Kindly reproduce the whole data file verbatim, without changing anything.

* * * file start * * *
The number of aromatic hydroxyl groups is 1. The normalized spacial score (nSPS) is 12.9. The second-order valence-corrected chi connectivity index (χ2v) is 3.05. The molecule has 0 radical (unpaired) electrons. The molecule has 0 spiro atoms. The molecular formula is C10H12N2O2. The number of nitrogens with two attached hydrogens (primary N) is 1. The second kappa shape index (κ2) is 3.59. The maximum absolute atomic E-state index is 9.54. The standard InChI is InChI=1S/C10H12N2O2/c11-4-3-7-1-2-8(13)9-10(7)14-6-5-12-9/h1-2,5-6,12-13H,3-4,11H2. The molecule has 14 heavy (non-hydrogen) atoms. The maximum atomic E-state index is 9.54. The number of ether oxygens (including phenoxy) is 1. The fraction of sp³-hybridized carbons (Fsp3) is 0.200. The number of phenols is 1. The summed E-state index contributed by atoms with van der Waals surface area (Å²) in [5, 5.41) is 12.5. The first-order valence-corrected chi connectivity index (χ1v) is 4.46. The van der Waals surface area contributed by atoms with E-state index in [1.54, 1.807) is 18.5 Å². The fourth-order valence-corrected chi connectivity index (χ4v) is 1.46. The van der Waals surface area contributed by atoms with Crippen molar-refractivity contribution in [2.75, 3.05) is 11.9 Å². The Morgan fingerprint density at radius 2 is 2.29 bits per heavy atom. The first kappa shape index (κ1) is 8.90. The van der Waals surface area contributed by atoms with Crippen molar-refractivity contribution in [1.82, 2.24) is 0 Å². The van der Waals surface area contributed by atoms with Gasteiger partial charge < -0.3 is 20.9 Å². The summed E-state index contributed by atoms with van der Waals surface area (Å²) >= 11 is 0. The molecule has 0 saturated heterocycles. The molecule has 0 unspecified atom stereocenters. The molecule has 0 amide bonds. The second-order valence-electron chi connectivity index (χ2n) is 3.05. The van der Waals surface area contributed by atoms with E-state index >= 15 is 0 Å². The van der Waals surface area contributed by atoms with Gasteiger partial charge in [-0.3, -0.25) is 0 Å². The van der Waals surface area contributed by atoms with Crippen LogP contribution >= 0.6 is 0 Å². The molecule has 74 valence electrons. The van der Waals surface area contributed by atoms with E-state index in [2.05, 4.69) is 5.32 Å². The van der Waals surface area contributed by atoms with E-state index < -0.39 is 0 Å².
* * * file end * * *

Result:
The number of aromatic hydroxyl groups is 1. The normalized spacial score (nSPS) is 12.9. The second-order valence-corrected chi connectivity index (χ2v) is 3.05. The molecule has 0 radical (unpaired) electrons. The molecule has 0 spiro atoms. The molecular formula is C10H12N2O2. The number of nitrogens with two attached hydrogens (primary N) is 1. The second kappa shape index (κ2) is 3.59. The maximum absolute atomic E-state index is 9.54. The standard InChI is InChI=1S/C10H12N2O2/c11-4-3-7-1-2-8(13)9-10(7)14-6-5-12-9/h1-2,5-6,12-13H,3-4,11H2. The molecule has 14 heavy (non-hydrogen) atoms. The maximum atomic E-state index is 9.54. The number of ether oxygens (including phenoxy) is 1. The fraction of sp³-hybridized carbons (Fsp3) is 0.200. The number of phenols is 1. The summed E-state index contributed by atoms with van der Waals surface area (Å²) in [5, 5.41) is 12.5. The first-order valence-corrected chi connectivity index (χ1v) is 4.46. The van der Waals surface area contributed by atoms with E-state index in [1.54, 1.807) is 18.5 Å². The fourth-order valence-corrected chi connectivity index (χ4v) is 1.46. The van der Waals surface area contributed by atoms with Crippen molar-refractivity contribution in [2.75, 3.05) is 11.9 Å². The Morgan fingerprint density at radius 2 is 2.29 bits per heavy atom. The first kappa shape index (κ1) is 8.90. The van der Waals surface area contributed by atoms with Crippen molar-refractivity contribution in [1.82, 2.24) is 0 Å². The van der Waals surface area contributed by atoms with Gasteiger partial charge < -0.3 is 20.9 Å². The summed E-state index contributed by atoms with van der Waals surface area (Å²) >= 11 is 0. The molecule has 0 saturated heterocycles. The molecule has 0 unspecified atom stereocenters. The molecule has 0 amide bonds. The second-order valence-electron chi connectivity index (χ2n) is 3.05. The van der Waals surface area contributed by atoms with E-state index >= 15 is 0 Å². The van der Waals surface area contributed by atoms with Gasteiger partial charge in [-0.3, -0.25) is 0 Å². The van der Waals surface area contributed by atoms with Crippen LogP contribution >= 0.6 is 0 Å². The molecule has 74 valence electrons. The van der Waals surface area contributed by atoms with E-state index in [2.05, 4.69) is 5.32 Å². The van der Waals surface area contributed by atoms with E-state index < -0.39 is 0 Å².